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Sue Littlemore
"The ideal is for every child to have a computer at home"
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Thursday, 16 December, 1999, 20:36 GMT
Computers create 'children's underclass'
Ambleside CE Primary
Ambleside CE Primary: Traditional but hi-tech
By BBC Education Correspondent Sue Littlemore

The internet offers amazing educational opportunities. But there is concern that it is creating a new "technology underclass" for those children who have little or no access to it.

Charlotte Brass
Charlotte Brass feels left out
Ambleside Primary School in Cumbria illustrates the divide.

The children are fortunate to have ready access to information and communications technology at school, which has its own Flash-enhanced website with more than a thousand pages of pupils' work and even a live webcam.

The children use CD-ROMs in their projects, design number games on the interactive website, and use computers to control little robots.

David Raven-Hill
David Raven-Hill: "It concerns me"
But the headteacher, David Raven-Hill, is aware of the dangers.

"Those who don't have the choice - who don't have computers at home - their self-esteem may be knocked relative to those who do have computers at home, and that does concern me," he said.

Increasingly, "having a computer" is equated with having an internet connection - few are sold these days without a modem. Up to a fifth of households in the UK with children are online.

In Ambleside, eight-year-old Jade Cunniff uses the personal computer in her father's study to connect to the school website, where she writes a book review. She is aware that she is relatively fortunate.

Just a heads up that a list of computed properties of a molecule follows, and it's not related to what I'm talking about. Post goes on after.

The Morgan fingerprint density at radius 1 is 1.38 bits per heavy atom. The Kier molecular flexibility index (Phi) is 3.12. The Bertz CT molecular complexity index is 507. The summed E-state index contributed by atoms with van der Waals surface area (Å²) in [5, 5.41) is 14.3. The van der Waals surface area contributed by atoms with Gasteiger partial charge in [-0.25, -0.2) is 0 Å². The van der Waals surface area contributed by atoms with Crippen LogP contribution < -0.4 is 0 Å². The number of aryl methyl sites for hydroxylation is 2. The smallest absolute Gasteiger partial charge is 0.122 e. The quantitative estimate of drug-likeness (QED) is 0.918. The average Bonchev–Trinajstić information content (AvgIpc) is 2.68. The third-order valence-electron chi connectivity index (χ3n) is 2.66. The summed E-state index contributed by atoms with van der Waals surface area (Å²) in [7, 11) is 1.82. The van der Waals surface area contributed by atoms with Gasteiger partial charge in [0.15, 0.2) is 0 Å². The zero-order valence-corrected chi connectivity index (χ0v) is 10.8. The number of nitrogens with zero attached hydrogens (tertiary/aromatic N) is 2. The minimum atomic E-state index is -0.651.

Jade Cunniff
Jade Cunniff has access to her father's PC
"Most people just show off, that they are the best because they have got a computer and the other people haven't," she said.

"That makes the people who haven't got the internet upset."

Her friend, Charlotte Brass, does not have a computer at home - her parents say they would struggle to afford one. As a result, she feels left behind compared with children who do have one.

"When it comes to computers, they always turn out to know the most about what you have to do," she said.

Higher marks

Teachers have said that pupils who do their homework on computer often get higher marks - not least because the presentation is better.

gill valentine
Gill Valentine: "Disenfranchised as adults"
That is just a small part of what might become a new and extremely damaging social divide. Academics are warning already of a technological underclass.

At Sheffield University, Professor Gill Valentine says that children who are excluded from the technology now will be marginalised as adults.

"They will be completely disenfranchised," she said.

"They won't be able to find work, they won't be able to participate in everyday life, they won't be able to vote, they won't be able to access all sorts of information."

Efforts to get computers into public places such as libraries are welcome, but teachers admit the ideal is for every child to have a computer at home.

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